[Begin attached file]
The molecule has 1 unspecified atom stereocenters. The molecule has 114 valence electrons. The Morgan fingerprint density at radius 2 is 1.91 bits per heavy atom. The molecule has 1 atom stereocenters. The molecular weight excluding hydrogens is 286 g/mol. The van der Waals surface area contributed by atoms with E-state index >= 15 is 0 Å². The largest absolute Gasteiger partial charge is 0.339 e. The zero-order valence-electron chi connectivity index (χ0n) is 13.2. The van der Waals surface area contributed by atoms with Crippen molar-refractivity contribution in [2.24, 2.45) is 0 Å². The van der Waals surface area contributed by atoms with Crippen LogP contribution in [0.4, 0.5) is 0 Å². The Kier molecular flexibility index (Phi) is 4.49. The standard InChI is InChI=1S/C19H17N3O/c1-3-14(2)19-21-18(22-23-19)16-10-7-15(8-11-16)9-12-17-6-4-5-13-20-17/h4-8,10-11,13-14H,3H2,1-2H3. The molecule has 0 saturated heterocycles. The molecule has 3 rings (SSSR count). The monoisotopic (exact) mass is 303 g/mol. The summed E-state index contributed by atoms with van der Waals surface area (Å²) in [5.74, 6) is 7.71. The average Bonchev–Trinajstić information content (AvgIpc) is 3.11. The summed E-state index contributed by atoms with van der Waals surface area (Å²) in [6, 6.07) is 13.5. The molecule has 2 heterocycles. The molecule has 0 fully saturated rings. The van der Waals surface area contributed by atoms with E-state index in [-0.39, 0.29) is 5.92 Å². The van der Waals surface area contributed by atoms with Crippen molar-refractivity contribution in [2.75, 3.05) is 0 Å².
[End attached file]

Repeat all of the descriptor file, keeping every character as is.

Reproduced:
The molecule has 1 unspecified atom stereocenters. The molecule has 114 valence electrons. The Morgan fingerprint density at radius 2 is 1.91 bits per heavy atom. The molecule has 1 atom stereocenters. The molecular weight excluding hydrogens is 286 g/mol. The van der Waals surface area contributed by atoms with E-state index >= 15 is 0 Å². The largest absolute Gasteiger partial charge is 0.339 e. The zero-order valence-electron chi connectivity index (χ0n) is 13.2. The van der Waals surface area contributed by atoms with Crippen molar-refractivity contribution in [2.24, 2.45) is 0 Å². The van der Waals surface area contributed by atoms with Crippen LogP contribution in [0.4, 0.5) is 0 Å². The Kier molecular flexibility index (Phi) is 4.49. The standard InChI is InChI=1S/C19H17N3O/c1-3-14(2)19-21-18(22-23-19)16-10-7-15(8-11-16)9-12-17-6-4-5-13-20-17/h4-8,10-11,13-14H,3H2,1-2H3. The molecule has 0 saturated heterocycles. The molecule has 3 rings (SSSR count). The monoisotopic (exact) mass is 303 g/mol. The summed E-state index contributed by atoms with van der Waals surface area (Å²) in [5.74, 6) is 7.71. The average Bonchev–Trinajstić information content (AvgIpc) is 3.11. The summed E-state index contributed by atoms with van der Waals surface area (Å²) in [6, 6.07) is 13.5. The molecule has 2 heterocycles. The molecule has 0 fully saturated rings. The van der Waals surface area contributed by atoms with E-state index in [-0.39, 0.29) is 5.92 Å². The van der Waals surface area contributed by atoms with Crippen molar-refractivity contribution in [2.75, 3.05) is 0 Å².